It's exactly like it sounds—a "touch-screen" display that you don't actually have to make physical contact with to control. The device works by using two infrared cameras in the corners of the screen to create an invisible light curtain. When the user's finger penetrates the curtain, the cameras triangulate its position.
The benefit for medical applications is obvious: Eliminating contact with the screen also eliminates a point of contamination in the clinical or lab environment. The Touchless Touch Screen could be used to scroll through x-ray images or on dialysis machines, Qualstar engineering manager William J. Lurie Jr. told me.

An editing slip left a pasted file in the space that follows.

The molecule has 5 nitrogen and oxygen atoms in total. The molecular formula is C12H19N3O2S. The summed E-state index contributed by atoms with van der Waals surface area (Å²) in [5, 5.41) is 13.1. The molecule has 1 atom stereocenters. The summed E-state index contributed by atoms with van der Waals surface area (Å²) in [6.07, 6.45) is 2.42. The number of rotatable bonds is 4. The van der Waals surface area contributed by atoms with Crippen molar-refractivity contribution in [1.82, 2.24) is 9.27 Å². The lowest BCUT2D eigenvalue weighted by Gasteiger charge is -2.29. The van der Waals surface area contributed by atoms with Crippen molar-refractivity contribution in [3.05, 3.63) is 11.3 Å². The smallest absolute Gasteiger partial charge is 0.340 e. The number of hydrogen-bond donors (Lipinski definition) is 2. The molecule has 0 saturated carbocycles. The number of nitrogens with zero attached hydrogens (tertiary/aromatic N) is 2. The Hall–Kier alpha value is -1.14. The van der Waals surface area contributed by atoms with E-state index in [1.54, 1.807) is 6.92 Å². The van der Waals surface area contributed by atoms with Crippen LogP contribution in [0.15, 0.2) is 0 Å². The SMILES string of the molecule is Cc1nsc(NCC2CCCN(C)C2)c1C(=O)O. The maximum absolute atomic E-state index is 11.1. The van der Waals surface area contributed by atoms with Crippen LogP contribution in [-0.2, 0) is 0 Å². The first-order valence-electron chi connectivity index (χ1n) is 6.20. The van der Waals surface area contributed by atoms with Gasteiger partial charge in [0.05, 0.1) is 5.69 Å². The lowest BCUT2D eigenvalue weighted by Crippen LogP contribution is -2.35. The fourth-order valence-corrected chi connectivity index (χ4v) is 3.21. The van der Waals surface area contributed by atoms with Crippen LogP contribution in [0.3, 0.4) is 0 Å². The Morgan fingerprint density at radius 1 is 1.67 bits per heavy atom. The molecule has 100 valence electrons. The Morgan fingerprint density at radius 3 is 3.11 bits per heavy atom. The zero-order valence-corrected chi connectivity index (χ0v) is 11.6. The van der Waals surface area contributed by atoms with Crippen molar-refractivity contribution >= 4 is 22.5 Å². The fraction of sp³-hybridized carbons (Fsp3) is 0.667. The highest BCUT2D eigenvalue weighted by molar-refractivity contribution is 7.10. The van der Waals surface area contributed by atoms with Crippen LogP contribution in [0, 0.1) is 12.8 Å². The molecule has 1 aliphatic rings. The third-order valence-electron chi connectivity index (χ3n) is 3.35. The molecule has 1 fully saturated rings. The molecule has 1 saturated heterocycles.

The technology is scalable, and the company says its response time is 10 times faster than a typical touch screen, as well as one-tenth of the cost. Qualstar also has a touchless mouse product, the Topo Jojo.